Ahead of the visit, the Russian president said that Moscow-Riyadh ties are showing considerable progress. In turn, bin Salman said that his visit to Moscow would be a major step in strengthening Russia-Saudi relations because there are a lot of common points.
President Putin also reiterated his invitation for Saudi King Salman bin Abdulaziz to come to Russia "on the first visit in the history of our relations."
Maksim Suchkov, an expert at the Russian International Affairs Council think-tank, noted at the current state of relations between Saudi Arabia and Russia, the two national leaders are unlikely to pay visits to each other, since the United States remains the key ally of the kingdom.
"But the deputy prince is a powerful politician and, possibly, the next Saudi king. He has established good working relations with the Russian leadership and both sides use these communications channels in their own interests," he told RBK.
In addition to the issue of bilateral cooperation, Putin and bin Salman discussed ways to resolve the conflict in Syria.
"We have contacts on a political level, between our defense ministries. We cooperate on resolving difficult situation, including in Syria," the Russian president said.
Since the beginning of the Syrian conflict, Riyadh has pushed for ousting Syrian President Bashar al-Assad and supported the so-called moderate opposition. Riyadh is also part of a US-led international coalition fighting Daesh in Syria and Iraq. In contrast, Russia supports the Syrian government and is a guarantor of peace in Syria, together with Iran and Turkey.
"Syria was the most important issue on the agenda because Moscow is betting on cooperation with Tehran and Ankara in the Syrian settlement. Saudi Arabia supports Syrian opposition groups. In order to resolve the crisis, it is important to reach compromises and work out a solution that would serve the interests of each of the parties involved," Vladimir Fitin, a senior analyst at the Russian Institute for Strategic Studies, told Sputnik.
He pointed out that both Riyadh and Washington were skeptical about the establishment of de-escalation zones in Syria, which were brokered by Russia, Iran and Turkey.
According to him, Riyadh continues to play a major role in the Syrian crisis, including providing militant groups with money and weapons.
"Their initial goal was to topple Bashar al-Assad and to install a new government. They failed to do that and now Saudi Arabia is doing its best to provide maximum support to certain forces in different parts of Syria. If Syria is divided Riyadh will try to take control over a certain part of the country," Fitin said.
The issue of relations with Iran may also have been on the agenda because Iran is Russia’s ally and at the same time an ideological, political and military rival of Saudi Arabia, according to Vladimir Sazhin, a senior research fellow at the Institute for Oriental Studies of the Russian Academy of Sciences.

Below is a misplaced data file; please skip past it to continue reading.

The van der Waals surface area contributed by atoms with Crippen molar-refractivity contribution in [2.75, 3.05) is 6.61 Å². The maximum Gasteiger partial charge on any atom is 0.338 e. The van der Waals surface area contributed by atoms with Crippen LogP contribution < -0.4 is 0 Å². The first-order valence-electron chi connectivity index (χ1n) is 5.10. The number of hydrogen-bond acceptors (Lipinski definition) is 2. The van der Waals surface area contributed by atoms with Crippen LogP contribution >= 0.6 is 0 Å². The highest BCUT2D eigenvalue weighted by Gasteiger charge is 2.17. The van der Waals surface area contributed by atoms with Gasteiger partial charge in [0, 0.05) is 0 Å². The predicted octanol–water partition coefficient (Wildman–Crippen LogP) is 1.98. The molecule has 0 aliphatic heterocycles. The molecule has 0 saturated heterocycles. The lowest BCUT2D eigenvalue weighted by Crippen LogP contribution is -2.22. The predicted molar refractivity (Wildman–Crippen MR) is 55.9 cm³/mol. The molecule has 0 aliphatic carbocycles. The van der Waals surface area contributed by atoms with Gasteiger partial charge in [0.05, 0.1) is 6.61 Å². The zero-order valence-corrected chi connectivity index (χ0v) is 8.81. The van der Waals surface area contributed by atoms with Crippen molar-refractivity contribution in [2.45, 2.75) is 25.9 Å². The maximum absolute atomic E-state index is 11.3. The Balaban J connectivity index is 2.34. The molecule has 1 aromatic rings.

Trump called to boost international isolation of Tehran and accused the Iranian government of sponsoring terrorism, fueling conflicts in the Middle East, supporting Assad and hostility towards Israel.
Speaking in the Saudi capital of Riyadh, the US leader accused Tehran of supplying weapons to militants and destabilizing the situation in Lebanon, Iraq, Yemen and Syria.
"From Lebanon to Iraq and Yemen, Iran funds, arms and trains terrorists, militias and other extremist groups that spread destruction and chaos across the region. … For decades Iran has fueled the fires of sectarian conflict and terror," Trump said at a summit in Riyadh.
The Saudi leadership endorses Trump’s position. In particular, Saudi Foreign Minister Adel Al-Jubeir called to maximize efforts to "stop Iran’s expansion in the region."
Boris Dolgov, a senior expert at the Institute for Oriental Studies of the Russian Academy of Sciences, said that Riyadh has repeatedly tried to use its financial and economic capabilities to put pressure on Moscow, including over the Syrian crisis and other conflicts.
"Saudi Arabia expects that such economically promising deals should prompt Russia to make political concessions in a way that it would serve Riyadh’s interests. This is how the Saudis make politics. That’s a well-known fact," Dolgov told Sputnik.
"They will offer economically advantageous deals, in exchange for certain moves that would serve their political interests. Taking into account the differences between Riyadh and Moscow on Syria, this strategy may work out in terms of economy, but it raises certain concerns in political terms," the expert said.
Thus, Dolgov warned that Russia should carefully examine each of its potential deals with the Gulf kingdom.
"All potential contracts need to be scrupulously evaluated. But I’ll say it again that Saudi Arabia will continue its policy, including financially and economically tempting deals in exchange for political gains and expansion of its influence," the expert concluded.
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